A recent Reuters report confirms that India has managed to cut its greenhouse emissions rate faster-than-expected — 33% in the past 14 years. India’s average rate of reduction in emissions increased to 3% annually in the period 2016-19, from just about 1.5% in the period 2014-16.
Workers give finishing touches to installed solar panels covering the Narmada canal at Chandrasan village, outside Ahmadabad. AP
Climate change is an existential crisis for humanity. It is a clear and present danger. Wake-up call is there in front of our eyes on a daily basis but mostly we are either blind or deaf to this self-imposed assured destruction at an unprecedented rate. And this is a reality. There have been agreements and accords like the Paris Agreement and COPs, the 28th edition of which is going to be held in the UAE soon.
Talks and more talks are witnessed at the international fora with ever louder voices, but mere voices they are which is quite visible in the lack of real outcomes, where hypocrisy and double speak are the buzzwords. Climate forums are unable to yield the desired results since the structural issues and the gaps are not genuinely addressed. Targets remain moving and the leaders keep chasing the revolving doors.
But there are still some exceptions to the rule and India is one of them. During its G20 presidency, fighting against climate change remains a priority as Prime Minister Narendra Modi speaks of ‘Vasudhaiva Kutumbakam’ — One World, one Family and One future’. He also worked for ‘One Earth One Grid. ‘There is no Plan or Planet B at least not for now. India’s plans for a World Solar Bank that will mobilise $1 trillion of investments in solar projects over the coming decade has been widely appreciated. Likewise, at the Climate Action Summit in 2019, India and Sweden launched the Leadership Group for Industry Transition.
Antonio Guterres, UN Secretary General, during his visit to India had profusely complimented India for the steps being taken domestically and internationally to alleviate, adapt and mitigate the impact of climate change. India has been on the forefront of the quest for right energy mix with increasing share and focus of the renewal and clean energy and sustainable future.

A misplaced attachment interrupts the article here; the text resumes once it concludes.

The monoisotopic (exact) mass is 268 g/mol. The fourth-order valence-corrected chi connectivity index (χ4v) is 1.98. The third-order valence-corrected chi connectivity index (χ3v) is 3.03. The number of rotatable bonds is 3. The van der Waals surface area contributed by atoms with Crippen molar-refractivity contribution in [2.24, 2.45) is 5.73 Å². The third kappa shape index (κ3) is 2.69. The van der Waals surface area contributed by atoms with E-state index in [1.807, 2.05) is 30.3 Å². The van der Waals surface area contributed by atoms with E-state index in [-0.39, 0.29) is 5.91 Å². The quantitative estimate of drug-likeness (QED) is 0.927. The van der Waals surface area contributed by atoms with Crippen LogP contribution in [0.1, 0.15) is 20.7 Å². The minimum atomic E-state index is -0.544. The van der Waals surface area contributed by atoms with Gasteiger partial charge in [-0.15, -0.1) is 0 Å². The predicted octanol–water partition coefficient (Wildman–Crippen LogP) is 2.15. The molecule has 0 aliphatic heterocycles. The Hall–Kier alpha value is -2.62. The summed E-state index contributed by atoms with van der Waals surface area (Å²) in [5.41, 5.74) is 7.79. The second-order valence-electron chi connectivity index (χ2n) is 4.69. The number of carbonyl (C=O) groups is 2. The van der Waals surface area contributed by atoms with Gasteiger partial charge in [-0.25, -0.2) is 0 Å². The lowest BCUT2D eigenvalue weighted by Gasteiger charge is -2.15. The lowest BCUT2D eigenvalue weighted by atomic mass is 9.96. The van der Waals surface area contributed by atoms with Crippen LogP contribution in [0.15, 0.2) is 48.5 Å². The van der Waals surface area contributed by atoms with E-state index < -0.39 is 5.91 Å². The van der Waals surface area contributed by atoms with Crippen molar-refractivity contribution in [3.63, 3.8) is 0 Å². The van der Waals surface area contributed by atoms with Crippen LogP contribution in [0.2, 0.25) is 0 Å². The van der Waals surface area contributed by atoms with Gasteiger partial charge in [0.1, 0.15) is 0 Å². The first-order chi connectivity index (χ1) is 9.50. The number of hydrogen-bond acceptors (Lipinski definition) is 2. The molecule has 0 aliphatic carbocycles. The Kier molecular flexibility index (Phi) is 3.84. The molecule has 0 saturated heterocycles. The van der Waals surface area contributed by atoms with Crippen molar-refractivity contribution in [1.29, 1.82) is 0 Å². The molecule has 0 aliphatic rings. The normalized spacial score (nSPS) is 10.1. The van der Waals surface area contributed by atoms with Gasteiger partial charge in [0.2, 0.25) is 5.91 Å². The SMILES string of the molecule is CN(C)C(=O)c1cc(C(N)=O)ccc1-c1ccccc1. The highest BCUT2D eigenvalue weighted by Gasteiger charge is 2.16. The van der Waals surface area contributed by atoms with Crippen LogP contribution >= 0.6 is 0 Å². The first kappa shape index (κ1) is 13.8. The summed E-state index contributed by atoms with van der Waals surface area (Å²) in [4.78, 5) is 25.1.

Guterres elucidated, “I am inspired by the Indian government’s decision to raise its target of renewable energy capacity from the initial 2015 goal of 175 gigawatts to 500 gigawatts by 2030. I have no doubt this decision will attract more and more international investors, such as the sovereign wealth funds and pension funds like the Caisse de dépôt et placement du Québec or the Abu Dhabi Investment Authority.”
India is on the verge of completing and even surprising the world by advancing goals due to the sheer sincerity and commitment and to set an example since India shows by example while standing up for the developing world for whom concessional green finance, green technologies and ‘spatial and differential treatment’ can make a significant difference. Facts speak for themselves. A recent Reuters report confirms that India has managed to cut its greenhouse emissions rate faster-than-expected — 33 per cent in the past 14 years. India’s average rate of reduction in emissions increased to 3 per cent annually in the period 2016-19, from just about 1.5 per cent in the period 2014-16.
Prime Minister Modi at the 2020 Glasgow Summit committed India to achieve carbon neutrality latest by 2070. Given the pace of a concerted campaign and participation of people with ‘Sabka Saath, Sabka Vikas and Sabka Vishwas’, India hopes to advance its goals. No wonder Prime Minister Modi had rightly claimed, in June, that it is increasingly looking like India would be one of the few G20 countries to meet climate targets.
To do this India has focused on nearly all carbonizing vectors and sectors. In renewables an unprecedented growth for the energy mix has been achieved — be it in the solar power that has become the cheapest in the world, hydro power, nuclear power or for that matter the tidal and the wind power.